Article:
Another important tip: PRACTICE PRACTICE PRACTICE!
This has always existed but it seems that the Youtube generation has given birth to a breed of “musicians” who are trying to become famous in hopes of getting gigs or product endorsements. Don’t worry about that, worry only about your craft by working hard on it. If your craft is good, only then will people take notice. The fame and glory comes as a result of hard work not the other way around.
Playing gigs can be a good thing and it can be a bad thing as well. It is only good when one has truly put in the work into becoming a capable musician. It can have a devastatingly bad effect if one starts performing when one hasn’t reached a certain level. Playing gigs helps one build confidence but when one hasn’t reached an adequate level, it will only build delusional self-confidence, and you will never progress as a musician. Usually, you’ll end up playing bad gigs anyway, and keep wondering why you can’t get that high profile gig you’ve always wanted. I know it sounds harsh, but my observations have proven to be correct time after time. One musician that’s featured on my site, Tcha Limberger, talks about how he spent one year relearning to play violin correctly and not allowing himself to play any gigs for this very reason!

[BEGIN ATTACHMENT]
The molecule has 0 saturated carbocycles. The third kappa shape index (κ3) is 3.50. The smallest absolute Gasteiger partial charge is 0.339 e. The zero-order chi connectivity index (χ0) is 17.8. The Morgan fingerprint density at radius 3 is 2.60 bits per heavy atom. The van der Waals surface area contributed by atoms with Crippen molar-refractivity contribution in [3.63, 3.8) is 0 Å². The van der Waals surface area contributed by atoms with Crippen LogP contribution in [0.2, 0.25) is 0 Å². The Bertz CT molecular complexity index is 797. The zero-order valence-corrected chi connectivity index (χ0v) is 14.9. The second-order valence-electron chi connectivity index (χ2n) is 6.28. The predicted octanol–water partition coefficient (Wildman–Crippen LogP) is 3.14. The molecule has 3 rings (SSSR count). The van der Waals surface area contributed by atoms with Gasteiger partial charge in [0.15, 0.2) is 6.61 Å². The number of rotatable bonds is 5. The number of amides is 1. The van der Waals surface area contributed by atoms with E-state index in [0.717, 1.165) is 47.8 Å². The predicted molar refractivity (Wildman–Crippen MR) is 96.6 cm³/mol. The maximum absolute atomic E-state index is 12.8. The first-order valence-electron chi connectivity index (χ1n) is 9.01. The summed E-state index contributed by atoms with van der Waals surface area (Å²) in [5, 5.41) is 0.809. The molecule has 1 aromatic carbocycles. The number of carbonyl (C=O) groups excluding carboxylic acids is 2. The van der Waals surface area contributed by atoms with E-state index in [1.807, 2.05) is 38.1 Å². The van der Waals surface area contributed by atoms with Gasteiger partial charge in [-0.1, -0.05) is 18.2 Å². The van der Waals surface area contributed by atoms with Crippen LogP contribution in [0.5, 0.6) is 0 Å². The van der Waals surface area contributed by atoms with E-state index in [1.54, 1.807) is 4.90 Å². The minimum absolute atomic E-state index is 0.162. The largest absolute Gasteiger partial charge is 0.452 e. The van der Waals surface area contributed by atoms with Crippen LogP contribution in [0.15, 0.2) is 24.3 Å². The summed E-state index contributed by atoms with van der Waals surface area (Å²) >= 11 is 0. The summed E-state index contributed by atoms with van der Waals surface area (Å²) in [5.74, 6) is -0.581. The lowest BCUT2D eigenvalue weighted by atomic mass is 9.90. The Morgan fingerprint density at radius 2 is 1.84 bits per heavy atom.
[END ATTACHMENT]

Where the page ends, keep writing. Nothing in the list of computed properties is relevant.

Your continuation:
Where can we check out the courses and find more information about DC Music School?
www.dc-musicschool.com is where one can check out my stuff. I also highly recommend that people check out my youtube channel
www.youtube.com/dcmusicschool for tons of clips and also videos showcasing talented artists!